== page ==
Dr. Salem serves as chief scientist for life sciences for the U.S. Army Combat Capabilities Development Command Chemical Biological Center.

Salem first joined the Edgewood Arsenal in 1984 as chief of the Toxicology Division. During Operation Desert Shield/Storm, Salem oversaw the testing of a new protective suit – the Joint Service Lightweight Integrated Suit Technology. Currently, his work focuses on stem cell research and the “organ on a chip” program, which implants organoids – a collection of cells from a specific organ – into a microchip for testing.

Salem has held the positions of acting senior team leader for biosciences and acting director for the Research and Technology Directorate. His research interests and experience include inhalation and general pharmacology and toxicology, and in-vitro and molecular toxicology.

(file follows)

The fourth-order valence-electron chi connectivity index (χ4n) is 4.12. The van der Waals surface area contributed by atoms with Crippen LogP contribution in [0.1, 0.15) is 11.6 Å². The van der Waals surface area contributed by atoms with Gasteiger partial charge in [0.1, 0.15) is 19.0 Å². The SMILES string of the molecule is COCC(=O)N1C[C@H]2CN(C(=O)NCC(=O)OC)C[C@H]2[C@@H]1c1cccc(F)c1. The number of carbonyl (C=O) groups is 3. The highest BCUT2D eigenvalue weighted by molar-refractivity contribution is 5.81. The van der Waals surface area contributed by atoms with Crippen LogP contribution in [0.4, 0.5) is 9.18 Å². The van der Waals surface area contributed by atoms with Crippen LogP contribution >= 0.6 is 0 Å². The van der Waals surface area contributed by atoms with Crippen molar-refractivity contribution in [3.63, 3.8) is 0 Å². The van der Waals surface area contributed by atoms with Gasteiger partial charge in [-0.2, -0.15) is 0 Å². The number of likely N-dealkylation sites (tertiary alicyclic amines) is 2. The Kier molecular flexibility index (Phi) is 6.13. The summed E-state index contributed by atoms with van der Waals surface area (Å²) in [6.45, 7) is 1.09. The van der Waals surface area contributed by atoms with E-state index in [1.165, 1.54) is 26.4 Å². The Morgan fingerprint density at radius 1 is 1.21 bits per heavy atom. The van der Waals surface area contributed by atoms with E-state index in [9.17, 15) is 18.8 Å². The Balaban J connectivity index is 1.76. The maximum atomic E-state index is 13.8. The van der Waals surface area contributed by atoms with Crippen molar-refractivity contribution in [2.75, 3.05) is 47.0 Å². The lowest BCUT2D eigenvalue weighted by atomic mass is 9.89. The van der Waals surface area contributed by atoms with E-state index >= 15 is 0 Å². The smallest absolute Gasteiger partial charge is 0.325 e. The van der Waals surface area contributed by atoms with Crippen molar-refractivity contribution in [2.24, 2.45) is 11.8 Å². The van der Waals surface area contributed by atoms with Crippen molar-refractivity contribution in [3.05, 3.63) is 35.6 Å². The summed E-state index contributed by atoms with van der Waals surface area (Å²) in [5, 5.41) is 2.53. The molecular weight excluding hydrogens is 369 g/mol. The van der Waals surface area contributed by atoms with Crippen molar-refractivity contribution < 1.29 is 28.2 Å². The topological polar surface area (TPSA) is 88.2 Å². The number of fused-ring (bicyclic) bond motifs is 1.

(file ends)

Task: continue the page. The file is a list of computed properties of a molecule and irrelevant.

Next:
Earning his doctorate in 1958, Salem initially worked in the pharmaceutical industry, where he played a role in developing NyQuil and contact lenses. Beyond his work at Edgewood, Salem’s professional achievements include being awarded the Society of Toxicology Congressional Science Fellowship and serving as a consultant to the Federal Bureau of Investigation and to then-Attorney General Janet Reno on matters of toxicology. In 1989, Dr. Salem was awarded the Army Meritorious Civilian Service Award – the Army’s second-highest civilian service award – for his contributions to the field of toxicology.